Meet the fascinating Eloise Fisher from the Canberra Symphony Orchestra’s Music in MY School Program

Ginninderry is delighted to be partnering with the Canberra’s Symphony Orchestra (CSO) in bringing the Music in MY School education program to life, enabling the joy of music to be shared with local children and teachers.

Dr. Eloise Fisher is a clarinetist and divides her time between performing, teaching, and managing the Canberra Symphony Orchestra’s Education and Ensemble programs.  She manages the new Music in MY School program that is being initiated in selected schools in the ACT region this year, with the support of  lead partners Ginninderry and Riverview Developments.

Tell me about your background and how you came to work at the CSO:

I grew up in Canberra and was lucky to receive a fantastic musical education at the public schools here.  I went on to study music at the ANU and subsequently earned postgraduate degrees from the CNR de Versailles in France, and The Juilliard School in New York.  I enjoyed my studies at Juilliard so much that I went on to do a doctorate there; an intense and demanding, but very rewarding, period in my life.  After I left NYC I lived in Israel for three years before moving back to Canberra in December of 2017.  I was thrilled to take up the opportunity to play and work for the CSO; the CSO was the orchestra I grew up going to see, so although I’ve played for orchestras all over the world, playing with the CSO is special – it’s playing for my home team!

What exactly do you do at CSO?

I manage CSO’s Education and Ensemble programs.  Many people don’t know that CSO does a lot of community outreach, bringing music to people to whom it is particularly valuable, but who are unable, for various reasons, to come to our concerts.  This includes children at the special needs schools, adults suffering from Parkinsons and from hearing loss, as well as elderly citizens living in aged care facilities.  One of the special things about CSO is that we understand the social and community responsibilities that go along with being the major symphony orchestra in the region, and that this forms a core part of our mission.  I also manage the education programs, including Music in MY School, a new program being rolled out this year with the support of Ginninderry and Riverview Developments.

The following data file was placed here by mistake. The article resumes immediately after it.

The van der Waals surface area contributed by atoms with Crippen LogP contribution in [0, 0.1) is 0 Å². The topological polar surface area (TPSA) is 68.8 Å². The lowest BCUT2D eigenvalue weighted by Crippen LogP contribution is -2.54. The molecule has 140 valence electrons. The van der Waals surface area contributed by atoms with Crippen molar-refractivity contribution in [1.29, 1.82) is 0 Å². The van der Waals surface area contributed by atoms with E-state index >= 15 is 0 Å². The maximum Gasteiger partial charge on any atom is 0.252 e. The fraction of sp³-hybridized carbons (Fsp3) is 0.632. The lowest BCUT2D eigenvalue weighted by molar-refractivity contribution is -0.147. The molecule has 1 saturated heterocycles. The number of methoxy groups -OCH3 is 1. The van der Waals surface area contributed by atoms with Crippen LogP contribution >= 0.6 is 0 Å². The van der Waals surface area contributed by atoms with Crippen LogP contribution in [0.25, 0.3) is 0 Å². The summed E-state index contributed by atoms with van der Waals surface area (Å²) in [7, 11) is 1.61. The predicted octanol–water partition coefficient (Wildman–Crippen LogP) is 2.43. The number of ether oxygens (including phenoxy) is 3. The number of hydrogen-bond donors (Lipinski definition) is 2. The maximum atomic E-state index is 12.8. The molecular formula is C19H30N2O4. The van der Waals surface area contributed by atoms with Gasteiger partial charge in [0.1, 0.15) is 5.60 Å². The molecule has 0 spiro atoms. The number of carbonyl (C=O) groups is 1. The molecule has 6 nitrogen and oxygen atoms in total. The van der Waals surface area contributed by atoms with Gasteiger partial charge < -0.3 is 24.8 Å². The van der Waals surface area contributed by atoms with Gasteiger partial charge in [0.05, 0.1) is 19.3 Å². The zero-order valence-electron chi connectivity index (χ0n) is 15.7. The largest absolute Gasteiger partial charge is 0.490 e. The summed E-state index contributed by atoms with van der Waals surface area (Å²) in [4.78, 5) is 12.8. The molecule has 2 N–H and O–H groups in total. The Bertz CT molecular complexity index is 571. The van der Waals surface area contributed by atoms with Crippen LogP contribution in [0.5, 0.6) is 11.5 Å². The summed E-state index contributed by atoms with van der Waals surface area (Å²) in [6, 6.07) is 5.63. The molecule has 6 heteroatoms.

Why do you feel music education is important?

Numerous academic and scientific studies have shown that musical education has a myriad of benefits.  Children who undertake musical learning reap improvements in academic, social, physiological, and emotional spheres.  Apart from that, it’s fun!

What do you think makes a successful musical education experience?

I believe that children are always ready to take on experiences that are challenging, rewarding, and fun.  It’s up to the teacher to make sure that musical learning ticks these boxes and is relevant to the students.  I feel that music should be an experiential activity and I encourage lots of singing, moving, creating, and questions in the classroom.  The Music in MY School program is a way for classroom teachers with little or no musical training to incorporate music as a companion in the classroom – to give kids the opportunity to engage with music every day in an accessible and interactive way.

Do you have a favourite composer or style of music?

I love so many different composers, but I’m currently going through a Russian phase – I love the intensity of Prokofiev and Shostakovich and the beautiful orchestral writing of Tchaikovsky and Rimsky-Korsakov.  I also adore Klezmer music.

If you were unexpectedly given the day off work, what would you do?

Canberra is such a beautiful place – I’d start off with a run around the lake or on Mt Ainslie.  I’d meet up with friends for lunch, and fit in some clarinet practice as well.  (I never seem to have enough time to do as much practice as I’d like!)

If you could give one piece of advice to parents of children learning a musical instrument, what would it be?

Firstly, never, ever complain about the sound of musical practicing – it’s incredibly damaging to a child’s progress and self-esteem to hear negative comments about squeaky instrument sounds, or to have the door slammed shut when they start practicing.  Secondly, encourage them to stick with it – I’ve had so many adult students come to me wanting to pick up their instrument again, and all of them say the same thing: “I wish my parents hadn’t let me quit so easily.”  Finally, give learning a musical instrument a try yourself!  It’s never too late to learn, and playing music together is a beautiful thing to share with your family.


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